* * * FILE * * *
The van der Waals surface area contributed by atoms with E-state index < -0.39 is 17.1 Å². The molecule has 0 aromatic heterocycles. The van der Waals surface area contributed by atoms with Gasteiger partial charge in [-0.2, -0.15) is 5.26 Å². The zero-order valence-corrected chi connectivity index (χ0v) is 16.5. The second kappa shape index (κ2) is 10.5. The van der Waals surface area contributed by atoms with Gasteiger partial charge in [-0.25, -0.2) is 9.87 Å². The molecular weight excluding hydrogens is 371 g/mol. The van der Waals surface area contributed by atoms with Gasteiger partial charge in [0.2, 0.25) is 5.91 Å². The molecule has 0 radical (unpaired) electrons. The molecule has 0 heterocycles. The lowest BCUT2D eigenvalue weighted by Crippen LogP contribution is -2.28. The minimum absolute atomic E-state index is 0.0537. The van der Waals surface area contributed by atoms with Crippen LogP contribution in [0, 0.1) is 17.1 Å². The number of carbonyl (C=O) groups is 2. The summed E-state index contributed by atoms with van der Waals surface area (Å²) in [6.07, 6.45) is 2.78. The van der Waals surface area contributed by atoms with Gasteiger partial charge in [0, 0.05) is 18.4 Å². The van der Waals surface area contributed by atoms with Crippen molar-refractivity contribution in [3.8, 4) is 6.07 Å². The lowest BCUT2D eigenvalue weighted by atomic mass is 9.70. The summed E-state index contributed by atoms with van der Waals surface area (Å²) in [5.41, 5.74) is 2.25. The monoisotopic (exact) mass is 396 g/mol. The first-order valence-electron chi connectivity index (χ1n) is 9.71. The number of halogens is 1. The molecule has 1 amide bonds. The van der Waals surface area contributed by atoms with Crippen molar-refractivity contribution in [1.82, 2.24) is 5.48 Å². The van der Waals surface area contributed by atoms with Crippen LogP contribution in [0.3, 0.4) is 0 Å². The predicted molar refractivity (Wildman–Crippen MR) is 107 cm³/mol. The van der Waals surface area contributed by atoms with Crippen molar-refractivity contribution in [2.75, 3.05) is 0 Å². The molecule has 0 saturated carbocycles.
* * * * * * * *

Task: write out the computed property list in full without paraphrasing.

The van der Waals surface area contributed by atoms with E-state index < -0.39 is 17.1 Å². The molecule has 0 aromatic heterocycles. The van der Waals surface area contributed by atoms with Gasteiger partial charge in [-0.2, -0.15) is 5.26 Å². The zero-order valence-corrected chi connectivity index (χ0v) is 16.5. The second kappa shape index (κ2) is 10.5. The van der Waals surface area contributed by atoms with Gasteiger partial charge in [-0.25, -0.2) is 9.87 Å². The molecular weight excluding hydrogens is 371 g/mol. The van der Waals surface area contributed by atoms with Gasteiger partial charge in [0.2, 0.25) is 5.91 Å². The molecule has 0 radical (unpaired) electrons. The molecule has 0 heterocycles. The lowest BCUT2D eigenvalue weighted by Crippen LogP contribution is -2.28. The minimum absolute atomic E-state index is 0.0537. The van der Waals surface area contributed by atoms with Crippen LogP contribution in [0, 0.1) is 17.1 Å². The number of carbonyl (C=O) groups is 2. The summed E-state index contributed by atoms with van der Waals surface area (Å²) in [6.07, 6.45) is 2.78. The van der Waals surface area contributed by atoms with Gasteiger partial charge in [0, 0.05) is 18.4 Å². The van der Waals surface area contributed by atoms with Crippen molar-refractivity contribution in [3.8, 4) is 6.07 Å². The lowest BCUT2D eigenvalue weighted by atomic mass is 9.70. The summed E-state index contributed by atoms with van der Waals surface area (Å²) in [5.41, 5.74) is 2.25. The monoisotopic (exact) mass is 396 g/mol. The first-order valence-electron chi connectivity index (χ1n) is 9.71. The number of halogens is 1. The molecule has 1 amide bonds. The van der Waals surface area contributed by atoms with Crippen molar-refractivity contribution in [1.82, 2.24) is 5.48 Å². The van der Waals surface area contributed by atoms with Crippen LogP contribution in [0.3, 0.4) is 0 Å². The predicted molar refractivity (Wildman–Crippen MR) is 107 cm³/mol. The van der Waals surface area contributed by atoms with Crippen molar-refractivity contribution in [2.75, 3.05) is 0 Å². The molecule has 0 saturated carbocycles.